Trial and Error:
The American Controversy Over Creation and Evolution

Edward J. Larson

Oxford University Press 1985
A book review by Danny Yee © 1992
Trial and Error is a history of the legal debate over the teaching of evolution and creation in the United States. It begins with the introduction of evolutionary ideas into botany and zoology textbooks towards the end of the 19th Century, which raised no complaints for thirty years. It then discusses the rise of fundamentalism and the beginnings of opposition to the teaching of evolution, culminating in the passing of anti-evolution laws in several states and the drama of the Scopes trial in the 20s. The final chapters deal with the successful overturning of all anti-evolution statutes in the 60s and 70s and the final rejection by the Supreme court of attempts to get "creation science" equal time in schools.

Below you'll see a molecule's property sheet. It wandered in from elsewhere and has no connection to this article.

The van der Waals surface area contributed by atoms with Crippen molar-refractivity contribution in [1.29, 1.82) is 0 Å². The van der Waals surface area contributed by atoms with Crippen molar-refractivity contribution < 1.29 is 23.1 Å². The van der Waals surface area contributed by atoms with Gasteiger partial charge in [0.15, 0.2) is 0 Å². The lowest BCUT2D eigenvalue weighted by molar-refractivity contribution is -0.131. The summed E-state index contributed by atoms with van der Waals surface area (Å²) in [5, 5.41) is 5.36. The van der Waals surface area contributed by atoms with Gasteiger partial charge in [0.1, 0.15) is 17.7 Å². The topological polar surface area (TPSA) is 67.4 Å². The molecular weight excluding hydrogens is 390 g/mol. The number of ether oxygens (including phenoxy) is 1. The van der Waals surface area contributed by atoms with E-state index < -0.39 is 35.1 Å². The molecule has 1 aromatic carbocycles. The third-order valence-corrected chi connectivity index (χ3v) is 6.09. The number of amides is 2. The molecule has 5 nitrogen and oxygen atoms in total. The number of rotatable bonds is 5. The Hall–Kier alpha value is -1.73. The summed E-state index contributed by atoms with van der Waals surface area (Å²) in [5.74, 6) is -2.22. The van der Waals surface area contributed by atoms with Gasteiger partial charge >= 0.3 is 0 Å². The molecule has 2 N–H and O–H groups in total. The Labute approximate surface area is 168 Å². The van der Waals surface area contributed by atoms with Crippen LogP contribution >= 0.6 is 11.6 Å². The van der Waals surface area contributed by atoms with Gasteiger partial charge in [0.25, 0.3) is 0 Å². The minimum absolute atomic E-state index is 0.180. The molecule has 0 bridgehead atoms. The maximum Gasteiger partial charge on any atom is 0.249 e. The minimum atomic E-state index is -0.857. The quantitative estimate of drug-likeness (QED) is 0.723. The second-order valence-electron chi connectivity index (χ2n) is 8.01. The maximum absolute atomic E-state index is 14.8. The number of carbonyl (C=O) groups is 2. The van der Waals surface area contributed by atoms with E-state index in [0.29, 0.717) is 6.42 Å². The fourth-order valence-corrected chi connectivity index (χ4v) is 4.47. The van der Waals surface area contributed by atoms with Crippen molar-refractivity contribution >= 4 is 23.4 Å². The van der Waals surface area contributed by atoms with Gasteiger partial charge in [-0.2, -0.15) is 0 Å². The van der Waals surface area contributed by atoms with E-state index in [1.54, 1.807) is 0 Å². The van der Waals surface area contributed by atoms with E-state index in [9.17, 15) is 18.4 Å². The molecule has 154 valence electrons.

Central to this history is the constitutional separation of church and state in the US. As usual, the hero is the ACLU, without which one suspects this part of the constitution would probably have been ignored.

November 1992

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%T Trial and Error
%S The American Controversy Over Creation and Evolution
%A Larson, Edward J.
%I Oxford University Press
%D 1985
%O paperback, references, index
%G ISBN 0195061438
%P viii,243pp